60s Popeye: Uranium on the Cranium, because Popeye cartoons are where you say things like ‘cranium’


We’re back to a Larry Harmon-produced cartoon this week. The director on record is Paul Fennell and the story is by the ever-reliable Charles Shows. Back to 1960 and Uranium on the Cranium.

My first problem with this cartoon is that I know the history of Popeye too well. There’s a better version of this cartoon. Of course there is; by the time we reached this cartoon there were … I don’t know, three hundred Popeye shorts out there? A lot of premise was covered. But the Fleischer Stealin’ Ain’t Honest covers a lot of the same territory, including BlutoBrutus stealing the map through a periscope and racing to an island. Between the 1940 predecessor and this 1960 version the gold mine has turned into a uranium mine. That’s nice and timely. Updating the Macguffin doesn’t affect things any, of course. But it’s curious we don’t see any use of radioactive materials as magic, capable of any sort of weird fun story event. Or at least giant glowing monsters. Yes, I know uranium doens’t really do that. Who could possibly care?

The most interesting change is Brutus putting on a gorilla suit to mess with Popeye. This is a danged good idea. Popeye has an aversion to beating up “dumb aminals”. He’s not as consistent with this as we’d wish from our heroes. But it takes more to get him to beat up a gorilla than to beat up Brutus. A good costume shop would let Brutus get away with murder.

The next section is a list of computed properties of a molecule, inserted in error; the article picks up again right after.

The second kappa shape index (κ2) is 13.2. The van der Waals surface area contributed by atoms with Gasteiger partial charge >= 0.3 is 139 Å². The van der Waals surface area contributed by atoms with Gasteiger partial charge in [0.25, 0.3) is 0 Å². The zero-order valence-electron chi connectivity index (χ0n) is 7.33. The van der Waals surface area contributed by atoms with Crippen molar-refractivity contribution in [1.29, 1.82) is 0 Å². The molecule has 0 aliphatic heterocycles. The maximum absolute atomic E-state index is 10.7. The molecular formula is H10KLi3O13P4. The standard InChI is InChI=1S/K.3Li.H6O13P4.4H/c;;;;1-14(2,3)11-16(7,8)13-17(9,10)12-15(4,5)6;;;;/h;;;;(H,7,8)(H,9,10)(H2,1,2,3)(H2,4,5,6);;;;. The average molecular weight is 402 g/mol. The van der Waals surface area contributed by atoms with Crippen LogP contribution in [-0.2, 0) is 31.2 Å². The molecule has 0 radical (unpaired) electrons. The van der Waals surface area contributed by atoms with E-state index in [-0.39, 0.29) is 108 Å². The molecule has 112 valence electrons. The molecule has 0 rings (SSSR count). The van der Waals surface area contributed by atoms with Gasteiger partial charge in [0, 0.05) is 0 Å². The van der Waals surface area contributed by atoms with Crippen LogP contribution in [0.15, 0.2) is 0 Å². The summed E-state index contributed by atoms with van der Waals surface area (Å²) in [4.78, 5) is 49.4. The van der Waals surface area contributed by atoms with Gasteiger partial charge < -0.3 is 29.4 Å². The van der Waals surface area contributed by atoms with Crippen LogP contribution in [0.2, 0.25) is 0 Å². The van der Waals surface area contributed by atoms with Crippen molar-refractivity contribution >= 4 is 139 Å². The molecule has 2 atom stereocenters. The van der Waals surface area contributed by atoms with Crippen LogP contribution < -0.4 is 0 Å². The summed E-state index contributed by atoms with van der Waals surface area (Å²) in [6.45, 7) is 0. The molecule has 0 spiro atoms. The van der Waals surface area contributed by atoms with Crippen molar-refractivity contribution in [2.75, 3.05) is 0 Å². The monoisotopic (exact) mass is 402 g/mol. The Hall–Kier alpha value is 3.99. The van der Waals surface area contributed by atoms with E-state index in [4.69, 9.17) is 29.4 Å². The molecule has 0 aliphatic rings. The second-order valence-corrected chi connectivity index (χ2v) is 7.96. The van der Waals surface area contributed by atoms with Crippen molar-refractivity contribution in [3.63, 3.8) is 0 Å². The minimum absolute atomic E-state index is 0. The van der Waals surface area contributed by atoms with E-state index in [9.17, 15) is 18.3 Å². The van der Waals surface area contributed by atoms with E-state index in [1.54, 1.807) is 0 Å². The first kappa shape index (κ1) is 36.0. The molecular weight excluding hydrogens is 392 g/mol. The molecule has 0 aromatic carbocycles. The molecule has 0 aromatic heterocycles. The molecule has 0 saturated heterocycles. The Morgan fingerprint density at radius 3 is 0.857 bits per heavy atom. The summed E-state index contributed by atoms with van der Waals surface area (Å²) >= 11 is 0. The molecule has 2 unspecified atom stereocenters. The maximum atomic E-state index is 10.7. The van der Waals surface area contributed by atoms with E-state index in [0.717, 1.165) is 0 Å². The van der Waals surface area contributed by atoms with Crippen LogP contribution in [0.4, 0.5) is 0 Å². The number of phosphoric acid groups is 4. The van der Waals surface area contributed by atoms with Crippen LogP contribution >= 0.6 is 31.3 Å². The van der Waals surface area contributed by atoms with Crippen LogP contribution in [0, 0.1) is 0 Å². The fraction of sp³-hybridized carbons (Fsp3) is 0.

A gorilla facing off against Brutus, who's left the head off of his own gorilla costume.
Well, you got me: this one isn’t from my DeviantArt account anyway.

Of course there ends up being a real gorilla in the mix, and Popeye thinks the real gorilla is Brutus and then Brutus thinks the real gorilla is Popeye stealing his gimmick. That’s a fair enough use of the gimmick. It seems like it could have been better.

There’s a writing tick that I noticed here and now I’m curious whether it’s a Harmon-studios specialty. That’s one of forming a joke by repeating a word, maybe in different contexts. Asked if he’s sure nobody can see the map at sea, Popeye says, “Sure I’m sure.” Shown the Geiger counter, Olive Oyl says, “I can hardly wait for the buzzer to buzz”. As Brutus ties her up Olive Oyl tells Brutus “you are a crooked crook!” Brutus answers “this mine is mine, all mine!” Any one of these is unremarkable. They even fit the language pattern of Popeye’s immortal declarations about how he yam what he yam and that’s all what he yam. Or how he’s had all the can stands, he can’t stands no more. I suspect if I were more intersted in the cartoon I wouldn’t notice these things. But there you go.

Author: Joseph Nebus

I was born 198 years to the day after Johnny Appleseed. The differences between us do not end there. He/him.

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